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RBR Reading Room: The Missing Ring


Among the more common stereotypes foes of Alabama football employ against the Crimson Tide partisans centers on the 13 National Championships the university claims. Given the capricious manner by which the title has been awarded over the history of the sport, a certain amount of debate would seem to be inevitable.

Yet the matter is very straight forward in the minds of Alabama fans; we don't particularly care what the naysayers think because we remember what happened in 1966. The title of Keith Dunnavant's 2006 book says it all: The Missing Ring: How Bear Bryant and the 1966 Alabama Crimson Tide Were Denied College Football's Most Elusive Prize.

Alabama was awarded the national championship in 1964 and 1965 and were chasing an unprecedented third title in 1966. They were the pre-season No. 1 team, they were undefeated and untied in the regular season and they completely blew out the highly ranked Nebraska Cornhuskers in the 1967 Sugar Bowl.

Instead, Notre Dame, a team that not only had a tie on its record but settled for that outcome rather than playing to win, was crowned champions. Clearly something much more than what is apparent on the playing field was afoot and Dunnavant's book sets out to understand exactly what.

Dunnavant's book is one of the best about Crimson Tide football. He demonstrates a deft touch with the narrative showing a distinctive flair without succumbing to the sins of sentimentality. In the concluding chapters of The Missing Ring he lets his allegiances come to the surface but not at the expense of the overall work itself.

I think this is partially due to the specific scope he allows himself in The Missing Ring. By focusing on one season the abundance of material about the program and it's larger than life coach can be cast as background. Instead of a mountain of anecdotes and data you have a better understanding of the immediate drama of each phase of the season and how it slowly developed and reaches its bittersweet conclusion.

The Missing Ring deftly sketches the background of the Crimson Tide program, the legendary head coach, Paul W. Bryant, and the main players who were involved in the 1966 campaign. If there's a villain here it's Notre Dame head coach, Ara Parseghian, who decided to play for a tie in the match with Michigan State setting the stage for the controversy that followed.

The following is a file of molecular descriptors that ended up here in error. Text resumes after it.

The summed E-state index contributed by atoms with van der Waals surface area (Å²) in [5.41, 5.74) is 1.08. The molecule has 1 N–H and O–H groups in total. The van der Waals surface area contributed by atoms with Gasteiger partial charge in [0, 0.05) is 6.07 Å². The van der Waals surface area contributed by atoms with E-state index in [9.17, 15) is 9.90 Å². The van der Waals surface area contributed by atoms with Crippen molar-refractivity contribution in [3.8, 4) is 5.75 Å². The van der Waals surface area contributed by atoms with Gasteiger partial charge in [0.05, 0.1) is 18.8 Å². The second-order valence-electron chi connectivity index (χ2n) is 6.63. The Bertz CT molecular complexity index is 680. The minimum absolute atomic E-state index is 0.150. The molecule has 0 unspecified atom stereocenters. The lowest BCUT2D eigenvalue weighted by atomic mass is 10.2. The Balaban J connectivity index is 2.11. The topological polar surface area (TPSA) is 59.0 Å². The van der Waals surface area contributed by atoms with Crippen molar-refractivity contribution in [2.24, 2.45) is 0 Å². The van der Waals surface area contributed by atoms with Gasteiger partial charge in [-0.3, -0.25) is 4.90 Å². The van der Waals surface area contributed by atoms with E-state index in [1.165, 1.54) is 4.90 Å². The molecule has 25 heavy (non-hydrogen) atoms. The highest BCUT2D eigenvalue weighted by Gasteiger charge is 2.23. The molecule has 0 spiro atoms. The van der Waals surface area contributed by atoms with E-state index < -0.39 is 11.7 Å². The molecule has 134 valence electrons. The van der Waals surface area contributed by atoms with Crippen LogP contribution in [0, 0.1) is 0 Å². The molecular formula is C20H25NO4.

Notre Dame's 1966 showdown with Michigan St.
where Ara Parseghian opted to kiss his sister.

Parseghian's decision was far too cynical a gambit in the mind of Alabama fans who were still staunch idealists when it came to their view of football.

"When you're the champ, you don't go for a tie," Coach Bryant once said. "You're out there to win."

The Missing Ring would be simply another Alabama hagiography if Dunnavant left it at that and, thankfully, he doesn't. A odious as Parseghian's decision was, it didn't represent the heart of the problem. Pollsters had too cast their votes and there was more at work on their decisions than just the outcome of football games.

The 1966 squad was playing on the edge of an era. It was one of the last great teams of one-platoon football playing in the days before television and the pro game dominated the national consciousness. "For most fans in 1966," Dunnavant writes. "Football existed much more in the mind than in the eye."

But that perception was inexorably being caught up with the vast social turmoil in the country. The opposition to the war in Vietnam was feeding the burgeoning counter-culture movement and both becoming mainstream issues. Even more pressing was the civil rights struggle that had enveloped the south for more than a decade.

Southerners might have felt these issues were neatly compartmentalized but by the mid-1960s it was increasingly apparent they were not.

One of the key points Dunnavant makes is that while the Crimson Tide football program was emblematic of everything Alabama held dear - it also represented the more distasteful aspects of their society. Segregation was a fact of life through the mid-1960s in the South and the football team in Tuscaloosa was a very visible reminder of that fact.

Even as Bryant and his coaches and players worked long hours to build a powerful football program that their state could be proud of, they were engaged in a contentious struggle for the meaning of Alabama in the nation's eyes. Was Alabama about excellence in football? Or bigotry?

The answer to that question isn't nearly as clear cut as either side tried to make it and The Missing Ring is important in laying out the many conflicting details of the situation that are often overlooked due to the mythology that Alabama football tends to attract and the stereotypical shorthand we too often let pass for our understanding of history.

The Missing Ring succeeds because, instead of trying to assign blame for what happened in 1966, Dunnavant attempts to show how the tragedy of the season underscored more profound truths about the era and the country as a whole.

In an ironic twist, by denying this clearly deserving team the national championship, the 1966 team has become one of the best remembered in the history of Alabama football. The sustained excellence of Coach Bryant's teams sometimes means the various squads become muddled and confused with each other - but no-one ever forgets Ken Stabler, Ray Perkins and the boys of '66.

Because no team in the history of college football ever had a greater claim on the national championship than that squad that year and the powers-that-be decided it wasn't to be and that's the way it is.


But act all shocked when we turn around and insist our rightful claim on the titles from other years.


Next week: Braggin' Rights.